AP NEWS

The Latest: $30 car tab measure passes in Washington

November 7, 2019
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A voter heads to a ballot drop box Monday, Nov. 4, 2019, in Seattle. Voters in Washington state have a crowded ballot to fill out for this week's election, with a referendum on affirmative action and an initiative on the price of car tabs among the things they are being asked to decide. (AP Photo/Elaine Thompson)
1 of 5
A voter heads to a ballot drop box Monday, Nov. 4, 2019, in Seattle. Voters in Washington state have a crowded ballot to fill out for this week's election, with a referendum on affirmative action and an initiative on the price of car tabs among the things they are being asked to decide. (AP Photo/Elaine Thompson)

SEATTLE (AP) — The Latest on a measure that would cap car tabs at $30 in Washington state (all times local):

4:07 p.m.

Washington state voters have approved a measure cutting car tabs to $30, a move that will cut billions of dollars from transportation budgets and leave governments scrambling for a way to pay for road paving, light rail and other projects.

Initiative 976 had a healthy lead after early returns Tuesday night and continued to pass by large margins as votes were counted Wednesday. King County, the state’s most populous, was rejecting I-976 but most other counties were approving it.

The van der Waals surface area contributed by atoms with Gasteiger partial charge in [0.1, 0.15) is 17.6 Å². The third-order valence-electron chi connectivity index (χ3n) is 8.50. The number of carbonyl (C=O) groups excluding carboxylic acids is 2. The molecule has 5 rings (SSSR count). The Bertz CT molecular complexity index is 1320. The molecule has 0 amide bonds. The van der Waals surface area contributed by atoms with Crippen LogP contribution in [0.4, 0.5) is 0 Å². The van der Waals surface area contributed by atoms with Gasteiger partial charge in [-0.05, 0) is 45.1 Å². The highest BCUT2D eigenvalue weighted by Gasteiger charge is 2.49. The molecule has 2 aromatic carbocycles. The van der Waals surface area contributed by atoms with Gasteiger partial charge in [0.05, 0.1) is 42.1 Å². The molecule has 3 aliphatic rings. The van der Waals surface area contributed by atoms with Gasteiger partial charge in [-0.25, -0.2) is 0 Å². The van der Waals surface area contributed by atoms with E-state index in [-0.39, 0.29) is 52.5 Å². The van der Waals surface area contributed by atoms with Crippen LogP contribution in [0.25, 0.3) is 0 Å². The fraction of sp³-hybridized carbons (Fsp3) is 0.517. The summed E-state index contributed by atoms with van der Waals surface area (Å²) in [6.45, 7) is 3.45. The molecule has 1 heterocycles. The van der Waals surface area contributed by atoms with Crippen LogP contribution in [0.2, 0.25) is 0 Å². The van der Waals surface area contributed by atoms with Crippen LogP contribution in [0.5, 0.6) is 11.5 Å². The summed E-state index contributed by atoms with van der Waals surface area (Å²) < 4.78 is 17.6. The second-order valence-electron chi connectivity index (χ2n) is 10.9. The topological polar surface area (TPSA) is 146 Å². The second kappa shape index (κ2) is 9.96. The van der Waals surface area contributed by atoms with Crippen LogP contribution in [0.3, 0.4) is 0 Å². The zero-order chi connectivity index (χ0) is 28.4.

Sponsored by Tim Eyman, the measure would cap most taxes paid through annual vehicle registration at $30 and largely revoke the authority of state and local governments to add new taxes and fees without voter approval.

The measure would also repeal taxes and fees that were already in place, which could cost the state and local governments more than $4 billion in revenue over the next six years, according to the state Office of Financial Management.

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7:48 a.m.

State and local governments could end up scrambling to pay for road paving and other transportation projects as a Washington measure that would cut car tabs to $30 was passing in early returns Tuesday.

Initiative 976 was being approved after the first votes were tallied in the all mail election. Vote counting will continue for days.

Sponsored by Tim Eyman, the measure would cap most taxes paid through annual vehicle registration at $30 and largely revoke the authority of state and local governments to add new taxes and fees without voter approval.

King County, the state’s most populous, was strongly rejecting I-976 but most other counties were approving it margins.

The measure would also repeal taxes and fees that were already in place, which could cost the state and local governments more than $4 billion in revenue over the next six years.